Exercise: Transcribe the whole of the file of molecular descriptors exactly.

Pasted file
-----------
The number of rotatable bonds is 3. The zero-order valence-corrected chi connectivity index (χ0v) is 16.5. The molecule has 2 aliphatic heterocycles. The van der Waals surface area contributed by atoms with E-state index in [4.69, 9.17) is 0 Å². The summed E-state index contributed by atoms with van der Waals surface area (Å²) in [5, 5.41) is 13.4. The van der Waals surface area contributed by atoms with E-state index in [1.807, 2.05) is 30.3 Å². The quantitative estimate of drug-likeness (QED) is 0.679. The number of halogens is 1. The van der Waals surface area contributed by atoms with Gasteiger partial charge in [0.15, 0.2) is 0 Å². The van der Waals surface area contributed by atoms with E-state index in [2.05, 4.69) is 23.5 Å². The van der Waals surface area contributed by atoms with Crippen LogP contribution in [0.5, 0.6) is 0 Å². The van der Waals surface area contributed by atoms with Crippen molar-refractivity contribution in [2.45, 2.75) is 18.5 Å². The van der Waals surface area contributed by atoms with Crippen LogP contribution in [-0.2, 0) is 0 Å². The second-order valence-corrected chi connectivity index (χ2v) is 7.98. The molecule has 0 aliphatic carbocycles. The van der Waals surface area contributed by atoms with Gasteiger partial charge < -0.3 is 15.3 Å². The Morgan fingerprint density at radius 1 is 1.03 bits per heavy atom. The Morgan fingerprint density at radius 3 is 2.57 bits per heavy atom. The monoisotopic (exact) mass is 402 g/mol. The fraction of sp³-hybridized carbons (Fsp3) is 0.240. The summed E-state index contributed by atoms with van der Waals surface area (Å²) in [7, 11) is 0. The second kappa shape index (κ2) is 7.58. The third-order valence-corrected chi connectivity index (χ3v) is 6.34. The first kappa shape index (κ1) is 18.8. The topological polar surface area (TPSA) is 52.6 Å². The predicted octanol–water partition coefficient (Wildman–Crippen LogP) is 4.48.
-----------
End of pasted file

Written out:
The number of rotatable bonds is 3. The zero-order valence-corrected chi connectivity index (χ0v) is 16.5. The molecule has 2 aliphatic heterocycles. The van der Waals surface area contributed by atoms with E-state index in [4.69, 9.17) is 0 Å². The summed E-state index contributed by atoms with van der Waals surface area (Å²) in [5, 5.41) is 13.4. The van der Waals surface area contributed by atoms with E-state index in [1.807, 2.05) is 30.3 Å². The quantitative estimate of drug-likeness (QED) is 0.679. The number of halogens is 1. The van der Waals surface area contributed by atoms with Gasteiger partial charge in [0.15, 0.2) is 0 Å². The van der Waals surface area contributed by atoms with E-state index in [2.05, 4.69) is 23.5 Å². The van der Waals surface area contributed by atoms with Crippen LogP contribution in [0.5, 0.6) is 0 Å². The van der Waals surface area contributed by atoms with Crippen molar-refractivity contribution in [2.45, 2.75) is 18.5 Å². The van der Waals surface area contributed by atoms with Crippen LogP contribution in [-0.2, 0) is 0 Å². The second-order valence-corrected chi connectivity index (χ2v) is 7.98. The molecule has 0 aliphatic carbocycles. The van der Waals surface area contributed by atoms with Gasteiger partial charge < -0.3 is 15.3 Å². The Morgan fingerprint density at radius 1 is 1.03 bits per heavy atom. The Morgan fingerprint density at radius 3 is 2.57 bits per heavy atom. The monoisotopic (exact) mass is 402 g/mol. The fraction of sp³-hybridized carbons (Fsp3) is 0.240. The summed E-state index contributed by atoms with van der Waals surface area (Å²) in [7, 11) is 0. The second kappa shape index (κ2) is 7.58. The third-order valence-corrected chi connectivity index (χ3v) is 6.34. The first kappa shape index (κ1) is 18.8. The topological polar surface area (TPSA) is 52.6 Å². The predicted octanol–water partition coefficient (Wildman–Crippen LogP) is 4.48.